On the 22th-23th June 2019, Chen Ziwei had an exhibition.
“Let the animals guide you to where you seek the springs”
The work strings together three points in history of the town of Takeo: The first being the legend where empress Jingu was said to have bathed here after the invasion of Korea in 300 AC. Legend speaks that she pierced the ground with a spear and hot water sprang out, thus leading to the discovery of hot springs in the area. This moment establishes the town’s long history as an ancient hot spring area, as well as an inn town for onsen (hot springs), that prevails till present.
The second point in history of the town examines the Ro-mon (tower gate) designed by architect Kingo Tatsuno, which stands as a definitive feature of the town in modern day Japan. Known as an important architect of the Meiji Era, Tatsuno interestingly incorporated elements of the East and West within the tower gate itself. He had taken four Chinese zodiac- the rat, horse, rabbit and rooster, and designated each animal a cardinal direction: The rat facing north, the horse facing south, the rabbit facing east and the rooster facing the west.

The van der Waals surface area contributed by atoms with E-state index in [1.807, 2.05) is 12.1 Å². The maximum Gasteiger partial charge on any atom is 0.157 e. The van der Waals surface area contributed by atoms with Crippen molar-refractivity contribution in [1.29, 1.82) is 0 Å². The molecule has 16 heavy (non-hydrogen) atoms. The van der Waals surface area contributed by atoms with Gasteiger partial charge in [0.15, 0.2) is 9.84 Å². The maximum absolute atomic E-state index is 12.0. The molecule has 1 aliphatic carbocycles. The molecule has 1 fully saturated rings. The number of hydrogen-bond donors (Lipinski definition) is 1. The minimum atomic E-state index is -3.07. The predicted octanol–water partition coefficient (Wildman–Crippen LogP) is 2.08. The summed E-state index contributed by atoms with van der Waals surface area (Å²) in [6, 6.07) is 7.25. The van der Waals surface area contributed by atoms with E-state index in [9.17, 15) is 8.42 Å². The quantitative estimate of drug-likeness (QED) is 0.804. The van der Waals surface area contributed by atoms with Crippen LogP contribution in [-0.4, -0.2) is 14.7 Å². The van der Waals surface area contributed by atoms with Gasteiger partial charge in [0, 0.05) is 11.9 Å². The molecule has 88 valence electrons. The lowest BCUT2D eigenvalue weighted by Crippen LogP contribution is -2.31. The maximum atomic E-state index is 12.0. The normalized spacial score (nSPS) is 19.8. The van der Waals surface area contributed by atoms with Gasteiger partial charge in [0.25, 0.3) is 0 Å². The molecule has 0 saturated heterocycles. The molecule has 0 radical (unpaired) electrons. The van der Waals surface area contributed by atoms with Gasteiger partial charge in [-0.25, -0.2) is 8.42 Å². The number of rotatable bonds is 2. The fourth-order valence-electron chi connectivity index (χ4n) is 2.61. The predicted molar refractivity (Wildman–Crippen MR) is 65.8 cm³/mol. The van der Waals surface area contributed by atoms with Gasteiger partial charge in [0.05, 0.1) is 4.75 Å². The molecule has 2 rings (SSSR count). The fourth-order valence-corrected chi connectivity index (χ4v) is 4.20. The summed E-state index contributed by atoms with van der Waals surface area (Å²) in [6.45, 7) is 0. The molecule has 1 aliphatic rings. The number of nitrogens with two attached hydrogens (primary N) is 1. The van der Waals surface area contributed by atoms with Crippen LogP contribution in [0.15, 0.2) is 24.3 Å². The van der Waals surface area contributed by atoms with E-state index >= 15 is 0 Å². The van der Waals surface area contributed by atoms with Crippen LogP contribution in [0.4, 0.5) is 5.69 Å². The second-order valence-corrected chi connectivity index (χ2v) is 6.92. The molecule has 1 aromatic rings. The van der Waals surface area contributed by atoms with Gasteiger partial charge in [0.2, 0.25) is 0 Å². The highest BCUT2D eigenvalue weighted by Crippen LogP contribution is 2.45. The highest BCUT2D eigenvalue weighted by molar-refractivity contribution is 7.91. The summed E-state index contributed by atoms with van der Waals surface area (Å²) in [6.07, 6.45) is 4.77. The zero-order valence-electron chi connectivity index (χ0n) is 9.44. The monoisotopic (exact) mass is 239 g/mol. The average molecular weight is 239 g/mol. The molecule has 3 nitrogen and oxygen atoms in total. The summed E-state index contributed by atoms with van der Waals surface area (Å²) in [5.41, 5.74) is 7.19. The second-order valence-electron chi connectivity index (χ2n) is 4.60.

The Chinese zodiac were derived from the Chinese lunar calendar, whereas it is believed that the origin of the cardinal directions came from Flavio Gioia who invented the first working compass.
By using the tower as a structure to bring together differing ways that the East and West have observed time and orientation, this attempt of syncretization perhaps could be read as underlining the importance of building on existing understandings of one’s culture with that of others, in inducing possibilities in what the outcome may entail.
The last point in history of the town is set in the present day. What drew one to the studio space of Arts Itoya was that it was formerly a kimono shop. This point in history is particularly different from the two as it is mostly remembered by locals of the town, and perhaps customers who patronize the shop in the recent years. The presence of the kimono shop still lingers in the shop unit beside it, where the landlady of the shop downsized her operations and rented the corner unit to the residency.
The motivation for stringing the three points of history was to bring out the richness of the town’s history, in hopes that it will continue to be nurtured and valued. Also, one believes that anecdotal histories (place-specific legends and personal narratives) are just as valuable as the empirical ones (major historical events).
The presentation of the work takes reference from Tatsuno’s approach in layering something of the existing with elements of another. Here, one borrows the structure of the kimono in various stages of being folded. The stages imply a trace of time passing, as well as the unfolding of narratives from the town’s history.